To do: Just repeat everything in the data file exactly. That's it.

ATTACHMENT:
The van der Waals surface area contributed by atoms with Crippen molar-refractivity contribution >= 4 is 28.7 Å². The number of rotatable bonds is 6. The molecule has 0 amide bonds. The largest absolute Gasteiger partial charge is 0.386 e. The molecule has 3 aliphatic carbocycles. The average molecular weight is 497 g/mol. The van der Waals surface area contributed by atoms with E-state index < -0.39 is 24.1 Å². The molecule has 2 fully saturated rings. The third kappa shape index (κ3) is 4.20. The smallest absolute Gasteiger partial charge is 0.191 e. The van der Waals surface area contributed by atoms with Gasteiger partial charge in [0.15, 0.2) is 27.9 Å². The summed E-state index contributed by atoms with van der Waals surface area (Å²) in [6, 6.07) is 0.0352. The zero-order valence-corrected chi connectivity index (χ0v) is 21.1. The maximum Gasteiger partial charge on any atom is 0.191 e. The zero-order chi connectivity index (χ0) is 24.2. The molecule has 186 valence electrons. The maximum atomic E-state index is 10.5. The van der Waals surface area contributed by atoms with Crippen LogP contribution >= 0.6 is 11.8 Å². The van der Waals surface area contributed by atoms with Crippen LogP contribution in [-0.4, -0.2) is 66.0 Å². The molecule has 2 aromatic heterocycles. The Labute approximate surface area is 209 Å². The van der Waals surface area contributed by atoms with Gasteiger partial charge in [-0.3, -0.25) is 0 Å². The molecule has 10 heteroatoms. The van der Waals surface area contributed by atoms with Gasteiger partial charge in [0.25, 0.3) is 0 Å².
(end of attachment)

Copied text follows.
The van der Waals surface area contributed by atoms with Crippen molar-refractivity contribution >= 4 is 28.7 Å². The number of rotatable bonds is 6. The molecule has 0 amide bonds. The largest absolute Gasteiger partial charge is 0.386 e. The molecule has 3 aliphatic carbocycles. The average molecular weight is 497 g/mol. The van der Waals surface area contributed by atoms with E-state index < -0.39 is 24.1 Å². The molecule has 2 fully saturated rings. The third kappa shape index (κ3) is 4.20. The smallest absolute Gasteiger partial charge is 0.191 e. The van der Waals surface area contributed by atoms with Gasteiger partial charge in [0.15, 0.2) is 27.9 Å². The summed E-state index contributed by atoms with van der Waals surface area (Å²) in [6, 6.07) is 0.0352. The zero-order valence-corrected chi connectivity index (χ0v) is 21.1. The maximum Gasteiger partial charge on any atom is 0.191 e. The zero-order chi connectivity index (χ0) is 24.2. The molecule has 186 valence electrons. The maximum atomic E-state index is 10.5. The van der Waals surface area contributed by atoms with Crippen LogP contribution >= 0.6 is 11.8 Å². The van der Waals surface area contributed by atoms with Crippen LogP contribution in [-0.4, -0.2) is 66.0 Å². The molecule has 2 aromatic heterocycles. The Labute approximate surface area is 209 Å². The van der Waals surface area contributed by atoms with Gasteiger partial charge in [-0.3, -0.25) is 0 Å². The molecule has 10 heteroatoms. The van der Waals surface area contributed by atoms with Gasteiger partial charge in [0.25, 0.3) is 0 Å².